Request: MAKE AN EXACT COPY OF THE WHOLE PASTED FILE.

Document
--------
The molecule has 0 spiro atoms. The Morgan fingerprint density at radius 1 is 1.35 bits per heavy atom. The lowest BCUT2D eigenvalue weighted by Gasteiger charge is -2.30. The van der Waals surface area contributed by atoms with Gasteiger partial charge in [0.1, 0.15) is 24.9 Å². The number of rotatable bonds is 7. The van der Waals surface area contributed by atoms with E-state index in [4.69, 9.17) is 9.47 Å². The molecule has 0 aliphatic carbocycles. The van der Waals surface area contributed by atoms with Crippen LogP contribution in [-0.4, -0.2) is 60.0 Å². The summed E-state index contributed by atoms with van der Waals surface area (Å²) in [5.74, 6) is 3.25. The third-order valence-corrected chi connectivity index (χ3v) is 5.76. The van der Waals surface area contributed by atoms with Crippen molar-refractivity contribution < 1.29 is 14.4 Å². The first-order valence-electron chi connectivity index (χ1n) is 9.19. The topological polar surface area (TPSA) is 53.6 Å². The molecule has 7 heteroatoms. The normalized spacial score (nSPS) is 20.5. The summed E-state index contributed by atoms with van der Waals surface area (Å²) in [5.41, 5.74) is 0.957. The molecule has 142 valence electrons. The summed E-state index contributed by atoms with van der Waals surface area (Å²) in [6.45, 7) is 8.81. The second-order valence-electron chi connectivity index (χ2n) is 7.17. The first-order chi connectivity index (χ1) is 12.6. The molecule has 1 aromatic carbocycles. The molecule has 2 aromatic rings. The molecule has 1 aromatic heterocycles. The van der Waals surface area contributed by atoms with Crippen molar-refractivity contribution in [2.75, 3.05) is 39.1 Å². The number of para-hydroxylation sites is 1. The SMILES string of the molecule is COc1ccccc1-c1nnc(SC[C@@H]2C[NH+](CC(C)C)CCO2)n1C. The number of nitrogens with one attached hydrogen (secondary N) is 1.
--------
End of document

The molecule has 0 spiro atoms. The Morgan fingerprint density at radius 1 is 1.35 bits per heavy atom. The lowest BCUT2D eigenvalue weighted by Gasteiger charge is -2.30. The van der Waals surface area contributed by atoms with Gasteiger partial charge in [0.1, 0.15) is 24.9 Å². The number of rotatable bonds is 7. The van der Waals surface area contributed by atoms with E-state index in [4.69, 9.17) is 9.47 Å². The molecule has 0 aliphatic carbocycles. The van der Waals surface area contributed by atoms with Crippen LogP contribution in [-0.4, -0.2) is 60.0 Å². The summed E-state index contributed by atoms with van der Waals surface area (Å²) in [5.74, 6) is 3.25. The third-order valence-corrected chi connectivity index (χ3v) is 5.76. The van der Waals surface area contributed by atoms with Crippen molar-refractivity contribution < 1.29 is 14.4 Å². The first-order valence-electron chi connectivity index (χ1n) is 9.19. The topological polar surface area (TPSA) is 53.6 Å². The molecule has 7 heteroatoms. The normalized spacial score (nSPS) is 20.5. The summed E-state index contributed by atoms with van der Waals surface area (Å²) in [5.41, 5.74) is 0.957. The molecule has 142 valence electrons. The summed E-state index contributed by atoms with van der Waals surface area (Å²) in [6.45, 7) is 8.81. The second-order valence-electron chi connectivity index (χ2n) is 7.17. The first-order chi connectivity index (χ1) is 12.6. The molecule has 1 aromatic carbocycles. The molecule has 2 aromatic rings. The molecule has 1 aromatic heterocycles. The van der Waals surface area contributed by atoms with Crippen molar-refractivity contribution in [2.75, 3.05) is 39.1 Å². The number of para-hydroxylation sites is 1. The SMILES string of the molecule is COc1ccccc1-c1nnc(SC[C@@H]2C[NH+](CC(C)C)CCO2)n1C. The number of nitrogens with one attached hydrogen (secondary N) is 1.